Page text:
New research from Azzurri has underlined the fact that equipping your staff with mobiles so they can work on the go makes for a more productive workforce – but there's still the potential to eke out more productivity from mobile devices.
At least according to the Mobile Productivity Survey 2014, which surveyed IT and telecoms leaders at 188 firms over a number of industries. It found 93 per cent of respondents said that they'd experienced an increase in productivity due to staff using mobiles away from the office, with 47 per cent claiming that the boost in question was a substantial one.
However, 71 per cent believed there are still further productivity gains to be had from mobile services.
The most popular activities for staff on the move are using their mobile to email, share files, and access company (and customer) data. Most employees – 62 per cent to be precise – use their mobile for both consuming and creating content.
So, right now most companies are concentrating on enabling mobile access to business data (file sharing, CRM data and so forth), but according to the report, the focus next year will be on unified communications, and making progress in terms of video conferencing and workflow management. As far as the list of top priorities for enabling productivity on mobile devices goes, making video calls is expected to leap from ninth place this year to second in 2015.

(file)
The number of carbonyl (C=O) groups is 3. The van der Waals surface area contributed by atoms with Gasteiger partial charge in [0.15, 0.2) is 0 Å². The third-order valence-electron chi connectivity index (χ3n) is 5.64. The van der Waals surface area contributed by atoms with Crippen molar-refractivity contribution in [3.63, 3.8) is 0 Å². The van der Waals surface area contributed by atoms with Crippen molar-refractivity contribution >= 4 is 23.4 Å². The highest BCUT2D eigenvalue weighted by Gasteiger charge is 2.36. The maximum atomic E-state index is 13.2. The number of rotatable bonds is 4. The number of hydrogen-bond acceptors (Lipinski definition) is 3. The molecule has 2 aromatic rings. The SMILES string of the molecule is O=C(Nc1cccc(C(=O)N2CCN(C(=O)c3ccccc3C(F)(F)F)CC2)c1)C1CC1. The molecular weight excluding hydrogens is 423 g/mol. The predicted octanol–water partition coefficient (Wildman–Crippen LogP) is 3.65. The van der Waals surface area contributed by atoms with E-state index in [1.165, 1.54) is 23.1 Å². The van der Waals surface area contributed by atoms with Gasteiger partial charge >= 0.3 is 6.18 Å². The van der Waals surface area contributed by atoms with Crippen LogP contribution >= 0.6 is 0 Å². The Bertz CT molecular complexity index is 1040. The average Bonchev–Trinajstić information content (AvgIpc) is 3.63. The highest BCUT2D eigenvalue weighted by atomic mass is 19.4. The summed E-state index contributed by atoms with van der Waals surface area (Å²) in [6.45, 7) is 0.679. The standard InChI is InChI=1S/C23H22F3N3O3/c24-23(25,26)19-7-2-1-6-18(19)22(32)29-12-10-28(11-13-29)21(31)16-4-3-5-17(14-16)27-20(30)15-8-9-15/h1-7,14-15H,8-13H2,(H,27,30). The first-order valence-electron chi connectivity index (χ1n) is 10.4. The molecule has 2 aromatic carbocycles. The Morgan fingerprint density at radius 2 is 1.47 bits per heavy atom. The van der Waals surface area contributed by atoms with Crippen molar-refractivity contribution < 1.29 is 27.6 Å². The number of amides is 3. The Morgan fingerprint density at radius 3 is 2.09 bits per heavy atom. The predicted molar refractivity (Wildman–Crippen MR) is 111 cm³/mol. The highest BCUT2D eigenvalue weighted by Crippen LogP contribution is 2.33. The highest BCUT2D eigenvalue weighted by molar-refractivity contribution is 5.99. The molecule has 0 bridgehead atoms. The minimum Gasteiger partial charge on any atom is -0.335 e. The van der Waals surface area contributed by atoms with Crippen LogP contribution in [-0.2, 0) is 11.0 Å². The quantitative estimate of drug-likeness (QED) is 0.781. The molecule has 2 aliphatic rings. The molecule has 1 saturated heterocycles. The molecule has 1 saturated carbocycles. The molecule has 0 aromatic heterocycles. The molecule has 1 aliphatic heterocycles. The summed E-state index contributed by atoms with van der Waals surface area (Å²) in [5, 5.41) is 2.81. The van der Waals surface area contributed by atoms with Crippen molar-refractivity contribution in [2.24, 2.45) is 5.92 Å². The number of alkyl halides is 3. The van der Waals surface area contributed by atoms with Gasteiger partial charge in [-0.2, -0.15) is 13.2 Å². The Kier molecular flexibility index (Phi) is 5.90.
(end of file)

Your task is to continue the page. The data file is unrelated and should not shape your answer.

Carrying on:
When it came to rating how different apps affected staff productivity right now, the IT leaders scored video conferencing at 2.9 out of 5 on average, with CRM at 3.5. File sharing and access to company data hit 3.9, whereas email was found to be by far the most vital app required scoring 4.7 out of 5.
Rufus Grig, CTO at Azzurri Communications, said: "Smartphones and tablets have transformed mobile devices from being for consumption to being used for creation and editing – and so are changing the way we all work. The form factor shift towards devices with larger screens is enabling more meaningful work to be performed. Mobile productivity suites allowing proper editing of documents have made this a reality."
"Very importantly, these devices must be made secure, given the data and files that are now residing on millions of devices 'at large'."